There is a multitude of nongovernmental organizations working on ocean issues, each of them with a different focus and emphasis. All of these websites provide contact information and details on how to donate, volunteer, or otherwise become involved. Greenpeace, www.greenpeace.org/usa/cam paigns/oceans, in many ways the granddaddy of nonprofits seeking to save the seas (or at least the large mammals therein) has an oceans site that concentrates on its principal concerns of commercial whaling, overfishing, and deep sea bottom trawling.
Another venerable organization, the World Wildlife Fund (WWF), offers Ocean Rescue, http://worldwildlife.org/ oceans, which includes information on featured projects including the innovative Smart Gear competition, which solicited proposals for ways to adapt fishing gear to reduce or eliminate unwanted by-catch.
Relative newcomer Oceana, www.oceana.org, allows visitors to track the progress of its research vessel at sea and read logs from its crew members, as well as keep up to date on the latest news—as does the site of the venerable Cousteau Society, www.cousteau.org/en.
Most organizations" websites have a particular feature that helps them stand out in a crowded field. The Natural Resources Defense Council, www.nrdc.org/water/oceans/default.asp, allows virtual visitors to examine ocean topics either "in brief" or "in depth": browsing through issue overviews, or getting to grips with more detailed white papers. Conservation International maintains a portal, http://portals.conservation.org/marine, that not only includes details on its own activities but also those of other organizations, and provides links to, and downloads of, a host of reports and publications.
In addition to the usual news and views, the website of the Ocean Conservancy, www.oceanconservancy.org, includes a handy series of online fact sheets on various species of fish and marine wildlife, and access to back issues of its Blue Planet magazine. The Blue Ocean Institute, www.blueoceaninstitute.org, offers detailed background on the sustainable seafood issue, as well as an online image library. The Coral Reef Alliance, www.coralreefalliance.org, and its partner organization, the International Coral Reef Action Network, www.coralreef.org, also offer a photo bank, as well as an "education library" of reports and information. The National Geographic Society hosts a "virtual tour" of the famous Great Barrier Reef at www.nationalgeographic.com/earthpulse/reef/reef1_flash .html.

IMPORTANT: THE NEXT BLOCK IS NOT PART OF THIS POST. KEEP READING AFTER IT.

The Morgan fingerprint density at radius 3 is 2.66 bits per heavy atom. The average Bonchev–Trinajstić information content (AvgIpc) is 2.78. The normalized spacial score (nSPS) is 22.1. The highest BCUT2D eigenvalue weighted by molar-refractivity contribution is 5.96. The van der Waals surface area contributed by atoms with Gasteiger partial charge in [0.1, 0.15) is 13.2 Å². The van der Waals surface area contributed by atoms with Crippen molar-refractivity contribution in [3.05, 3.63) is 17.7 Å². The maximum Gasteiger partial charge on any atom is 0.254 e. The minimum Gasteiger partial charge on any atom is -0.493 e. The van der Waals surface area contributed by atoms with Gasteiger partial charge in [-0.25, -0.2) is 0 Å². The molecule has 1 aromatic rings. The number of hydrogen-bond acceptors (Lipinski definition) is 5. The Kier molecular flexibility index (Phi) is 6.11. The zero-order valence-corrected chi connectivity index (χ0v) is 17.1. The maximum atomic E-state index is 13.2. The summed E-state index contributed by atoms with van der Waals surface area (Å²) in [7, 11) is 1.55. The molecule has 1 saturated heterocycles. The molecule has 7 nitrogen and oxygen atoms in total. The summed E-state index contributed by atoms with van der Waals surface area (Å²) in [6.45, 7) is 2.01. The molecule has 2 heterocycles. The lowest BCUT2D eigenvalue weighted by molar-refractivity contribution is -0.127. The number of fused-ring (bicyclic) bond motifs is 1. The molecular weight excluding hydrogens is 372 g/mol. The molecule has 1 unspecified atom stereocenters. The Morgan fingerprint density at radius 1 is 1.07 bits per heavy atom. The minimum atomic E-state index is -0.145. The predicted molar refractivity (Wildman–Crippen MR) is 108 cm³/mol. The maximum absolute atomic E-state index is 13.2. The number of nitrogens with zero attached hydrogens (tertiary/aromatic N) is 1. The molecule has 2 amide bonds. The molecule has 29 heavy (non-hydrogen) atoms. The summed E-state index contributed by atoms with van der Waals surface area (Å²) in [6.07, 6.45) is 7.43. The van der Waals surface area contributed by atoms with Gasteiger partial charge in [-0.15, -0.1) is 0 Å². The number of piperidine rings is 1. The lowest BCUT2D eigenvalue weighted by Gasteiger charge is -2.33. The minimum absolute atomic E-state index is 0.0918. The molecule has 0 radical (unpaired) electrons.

For the inner dude in all of us, the Surfrider Foundation, www.surfrider.org, provides surf reports and beach weather from around the world, and also hosts a comprehensive and highly interesting "State of the Beach" survey: click on the state of your choice to see how it rates. And if, after reading all that the above have to offer, you find yourself deeply motivated to somehow get involved beyond merely donating to any of the larger nonprofit groups or eating only sustainable seafood, then check out the Blue Frontier Campaign, http://bluefront.org. It provides a directory of 1,200 grassroots organizations along the Atlantic, Pacific and Gulf coasts, and the shores of the Great Lakes, as well as Alaska, Hawaii and Puerto Rico.
KIERAN MULVANEY is the author of The Whaling Season: An Inside Account of the Struggle to Stop Commercial Whaling and At the Ends of the Earth: A History of the Polar Regions (both Island/Shearwater).